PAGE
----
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Comment: Re:Lets see here... (Score 1) 407

by Alcari (#29936829) Attached to: What Happened To the Bay Bridge?
Yes, it's very strange should require "emergency repairs". It should have undergone regular maintenance a decade ago, and a decade before that, and the decade before that. A pre-war bridge should be inspected regularly because it requires maintenance. The fact that it's closed due to emergency repairs is because it has either been passed by for regular repairs, or has been completely ignored.

Comment: Re:The company should be named "Ear Damage", Inc. (Score 1) 630

by Alcari (#29551049) Attached to: G20 Protesters Blasted By "Sound Cannon"
Still, one has to wonder about the accuracy of reporting on the 'weapon'. It could easily be interpreted to read: "The device projects a narrow beam of extremely annoying sound, at levels that can reach 151 decibels, (right in front the device, with an effective range of) over a distance of a mile or more."

Comment: Re:extended periods unavoidable with crowds (Score 1) 630

by Alcari (#29550987) Attached to: G20 Protesters Blasted By "Sound Cannon"
Well, that's the problem. (IANAL, but I had this thoroughly explained by one) See, as a group, they're only guilty of "marching without permit", but individuals in the group may be tossing bricks, disturbing the order, causing damage, looting, etc. etc. The problem is, unless you can identify said individuals, you can't do anything about it. You can't arrest them all for looting, because some of them are not. You can't arrest everyone in the group for burning down cars, because most of them are not. The difference between a protester and a rioter is that protesters don't toss bricks. The problem is getting rid of the rioters while not harming the protesters. So what can you do to stop some of them from causing damage? You can get them all to leave. If you have a better suggestion that does not involve single policemen and women walking through a potentially dangerous crowd to stop individuals, I'd love to hear it. Until then, it's a case of a few bad apples.

Comment: Re:Can be taken down (Score 2, Interesting) 343

by Alcari (#29527527) Attached to: 250-Foot Hybrid Airship To Spy Over Afghanistan In
That makes no sense... Getting up there isn't all that hard, but as it happens, there's a lot of sky that doesn't contain airships. Getting up there with a payload and a guidance system that will actually lock on to the blimp is the hard part. An AIM-92 Stinger missile has only a range of 8km, (which I assume means distance, not height) against stationary targets. That's about the best you can do for shoulder launched weapons. If you want to hit that blimp, you're going to need a really big missile. Think several meters long, a thousand kilograms, tens to hundreds of thousands of dollars, specialized launchers, etc. etc. Nothing to hard to get for a real army, but not something your average goatherd with a rifle is likely to have.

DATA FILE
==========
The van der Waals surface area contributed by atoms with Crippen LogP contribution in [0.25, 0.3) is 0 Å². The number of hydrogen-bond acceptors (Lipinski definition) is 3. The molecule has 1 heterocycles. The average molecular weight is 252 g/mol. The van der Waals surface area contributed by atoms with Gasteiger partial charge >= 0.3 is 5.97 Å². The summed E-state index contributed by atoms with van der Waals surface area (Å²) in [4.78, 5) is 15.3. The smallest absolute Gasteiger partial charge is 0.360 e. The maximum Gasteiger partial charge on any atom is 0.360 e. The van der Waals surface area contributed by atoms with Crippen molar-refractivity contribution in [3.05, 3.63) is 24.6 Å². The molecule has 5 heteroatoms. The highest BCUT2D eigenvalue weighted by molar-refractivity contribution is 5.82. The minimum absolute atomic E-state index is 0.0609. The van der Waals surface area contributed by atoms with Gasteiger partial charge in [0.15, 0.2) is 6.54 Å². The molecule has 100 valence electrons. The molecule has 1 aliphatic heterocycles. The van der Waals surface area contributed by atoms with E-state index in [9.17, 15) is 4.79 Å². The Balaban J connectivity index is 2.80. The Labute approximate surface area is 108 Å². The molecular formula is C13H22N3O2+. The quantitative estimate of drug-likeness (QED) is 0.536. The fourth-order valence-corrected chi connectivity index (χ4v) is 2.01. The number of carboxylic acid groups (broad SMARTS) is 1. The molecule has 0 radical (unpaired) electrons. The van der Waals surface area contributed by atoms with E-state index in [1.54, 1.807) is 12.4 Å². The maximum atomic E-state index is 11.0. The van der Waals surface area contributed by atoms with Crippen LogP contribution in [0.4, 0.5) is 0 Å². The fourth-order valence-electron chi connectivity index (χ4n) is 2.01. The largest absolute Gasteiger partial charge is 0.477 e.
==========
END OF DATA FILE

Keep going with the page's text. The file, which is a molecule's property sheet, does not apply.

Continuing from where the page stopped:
Comment: Basic UK libel laws (Score 1) 754

by Alcari (#29447241) Attached to: In Britain, Better Not Call It Bogus Science
UK libel laws work exactly opposite to those in most other countries. In this case, Singh said that chiropractic was bogus, and is getting sued by the BCA. Now, in any sane country, the BCA would have to prove that A - BCA has to prove that Singh is wrong and and chiropractic is perfectly supported B - BCA has to prove that That Singh's statement caused damage. But, in with the UK's libel laws, you're basically guilty until proven innocent. In this case, when the BCA sued Singh, Singh has to prove either A - Singh has to prove that his statement was true B - Singh has to prove no damage was caused. Now, again, in a sane country, both A and B are impossible, the BCA would lose the lawsuit without Singh even getting a lawyer. But, in the UK, Singh needs his lawyers badly, because damage was caused, his only chance to win is to show that chiropractic is crap. A piece of cake if you're in a room with scientists, but when you're surrounded by lawyers and convincing a judge, it's not so east.

Comment: Re:15 seconds - not much (Score 1) 147

by Alcari (#17126148) Attached to: An Early Warning System For Earthquakes
heh, us desk people work in carefully planned deathtraps as well. At least a factory has a potential exits (emergency exit, normal exit, window) and office on the 12th floor, however, has an emergency escape (good luck running down 11 stairs in 15 secs) and elevators (DON'T!) we had a fire drill where the first X people outside were paid a certain ammount of money. Normally we have a 75 second complete evac time, for a 6 floor building. With people actaully pushing and shoving to get down, it got up to a whooping 180 seconds. And that's not counting the time for a full sweep of every floor, or with actaul smoke.

If I have seen farther than others, it is because I was standing on the shoulders of giants. -- Isaac Newton

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